Moving On Up

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How to elevate your volunteers from “just helping out”
to leadership roles in your ministry.

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Just uttering the words “we need leaders” in the church is
likely to send people running for cover. That’s because there’s a
gap between the volunteer leadership needs of our ministries and
the number of people both qualified and willing to lead. I’ve yet
to meet a staff person who can honestly say, “We have all the
leaders we need. This isn’t an issue for our church.”

If you’re reading this article, finding and growing leaders is
likely an issue for you. You recognize the need for volunteer
leaders. You can present a biblical mandate for shared leadership
(everyone serves, not just the staff). Now comes the hard part –
convincing people, in particular those already serving as
volunteers, to lead. And once convinced, equipping leaders to
flourish in ministry. The problems Moses faced in Exodus 18 were
nothing compared to the challenges of 21st-century ministry (or so
we think)!

Why is it so difficult to move volunteers toward becoming
leaders? Many of our most committed volunteers are reluctant to
take on a leadership role. What are their objections to leading,
and how can you overcome them?

Objection 1: I Make a Better Follower Than
Leader

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This statement may very well be true of many of your volunteers.
Some volunteers do make better followers and are more effective and
fulfilled in serving in a follower role. A good place to start in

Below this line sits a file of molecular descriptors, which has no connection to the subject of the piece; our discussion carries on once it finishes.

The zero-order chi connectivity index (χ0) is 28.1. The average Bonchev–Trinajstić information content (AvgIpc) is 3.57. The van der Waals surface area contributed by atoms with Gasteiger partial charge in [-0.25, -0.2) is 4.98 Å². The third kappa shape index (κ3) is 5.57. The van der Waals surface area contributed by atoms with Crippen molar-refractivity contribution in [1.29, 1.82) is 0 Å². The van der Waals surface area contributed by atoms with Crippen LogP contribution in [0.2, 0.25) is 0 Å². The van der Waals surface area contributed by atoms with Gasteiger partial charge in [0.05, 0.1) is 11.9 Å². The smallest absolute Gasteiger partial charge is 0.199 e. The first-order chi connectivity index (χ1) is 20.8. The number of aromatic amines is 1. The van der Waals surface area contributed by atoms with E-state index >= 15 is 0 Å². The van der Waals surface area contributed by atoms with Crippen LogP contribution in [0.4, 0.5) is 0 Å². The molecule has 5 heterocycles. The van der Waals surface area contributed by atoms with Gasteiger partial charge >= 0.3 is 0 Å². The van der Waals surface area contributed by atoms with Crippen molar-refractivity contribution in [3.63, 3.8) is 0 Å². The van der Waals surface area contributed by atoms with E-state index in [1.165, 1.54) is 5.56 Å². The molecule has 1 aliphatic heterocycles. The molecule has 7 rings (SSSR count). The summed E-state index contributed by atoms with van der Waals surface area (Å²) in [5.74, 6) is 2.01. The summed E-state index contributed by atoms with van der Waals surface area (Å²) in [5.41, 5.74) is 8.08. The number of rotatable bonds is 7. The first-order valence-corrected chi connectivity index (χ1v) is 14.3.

determining the answer to the leader/follower question is to
identify what you’re looking for in the leaders of your church and
ministry in terms of character, commitment, and competency.

Prayerfully develop a leadership covenant — a document that
captures the attributes and behaviors of a ministry leader for your
church. In creating such a document, consider including
expectations for self-leadership (relationship with God),
organizational leadership (commitment to church), and leadership of
others (relationships with followers).

Once you’ve created expectations for leadership in your church,
you can assess each potential candidate in light of those
expectations. Which behaviors and characteristics are already
evident in a volunteer’s life? Would additional training and
development strengthen any areas that are lacking? If the volunteer
possesses the gifts and attributes of a potential leader, then you
can address reluctance through training and development
opportunities, along with providing the individual assurance of
ongoing support.

Objection 2: I’m Uncertain About the Ministry’s
Vision

Not all people with leadership potential are meant to lead in
your ministry — or even in the church. You may or may not have a
“litmus test” for leadership, but consider the potential impact of
a leader who isn’t in agreement with the overall direction of your
ministry. Differing opinions can be helpful when determining the
tactics for achieving goals and objectives — a little conflict
might actually sharpen leaders’ skills and ministry effectiveness.
If, however, a volunteer can’t support your ministry’s vision and
mission, his or her leadership can have disastrous results.

It’s worth the time and effort to communicate the vision for the
ministry in which they’ll serve and lead. A clear and compelling
vision bridges the gap between service offered and fulfilling God’s
purposes for your church. You will inspire people to lead, fueled
by a passion that’ll provide lasting motivation for serving.

People have a basic desire to “make a difference” — to give of